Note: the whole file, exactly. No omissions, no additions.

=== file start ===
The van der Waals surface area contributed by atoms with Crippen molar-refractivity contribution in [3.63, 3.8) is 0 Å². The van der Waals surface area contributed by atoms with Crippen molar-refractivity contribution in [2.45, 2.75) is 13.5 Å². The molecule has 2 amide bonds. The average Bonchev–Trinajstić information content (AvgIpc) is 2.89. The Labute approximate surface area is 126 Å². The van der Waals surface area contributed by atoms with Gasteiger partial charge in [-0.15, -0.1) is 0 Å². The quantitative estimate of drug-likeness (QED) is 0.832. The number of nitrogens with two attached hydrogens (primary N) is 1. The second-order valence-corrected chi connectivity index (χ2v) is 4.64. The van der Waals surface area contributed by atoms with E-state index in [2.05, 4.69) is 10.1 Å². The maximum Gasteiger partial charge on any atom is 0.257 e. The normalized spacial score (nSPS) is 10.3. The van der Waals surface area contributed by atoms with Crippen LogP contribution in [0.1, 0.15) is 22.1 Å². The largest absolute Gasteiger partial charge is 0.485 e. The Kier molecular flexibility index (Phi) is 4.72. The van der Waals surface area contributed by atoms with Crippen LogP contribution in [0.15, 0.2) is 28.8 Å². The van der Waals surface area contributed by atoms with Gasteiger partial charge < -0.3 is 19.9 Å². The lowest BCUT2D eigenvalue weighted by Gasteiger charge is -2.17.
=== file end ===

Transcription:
The van der Waals surface area contributed by atoms with Crippen molar-refractivity contribution in [3.63, 3.8) is 0 Å². The van der Waals surface area contributed by atoms with Crippen molar-refractivity contribution in [2.45, 2.75) is 13.5 Å². The molecule has 2 amide bonds. The average Bonchev–Trinajstić information content (AvgIpc) is 2.89. The Labute approximate surface area is 126 Å². The van der Waals surface area contributed by atoms with Gasteiger partial charge in [-0.15, -0.1) is 0 Å². The quantitative estimate of drug-likeness (QED) is 0.832. The number of nitrogens with two attached hydrogens (primary N) is 1. The second-order valence-corrected chi connectivity index (χ2v) is 4.64. The van der Waals surface area contributed by atoms with E-state index in [2.05, 4.69) is 10.1 Å². The maximum Gasteiger partial charge on any atom is 0.257 e. The normalized spacial score (nSPS) is 10.3. The van der Waals surface area contributed by atoms with Crippen LogP contribution in [0.1, 0.15) is 22.1 Å². The largest absolute Gasteiger partial charge is 0.485 e. The Kier molecular flexibility index (Phi) is 4.72. The van der Waals surface area contributed by atoms with Crippen LogP contribution in [0.15, 0.2) is 28.8 Å². The van der Waals surface area contributed by atoms with Gasteiger partial charge < -0.3 is 19.9 Å². The lowest BCUT2D eigenvalue weighted by Gasteiger charge is -2.17.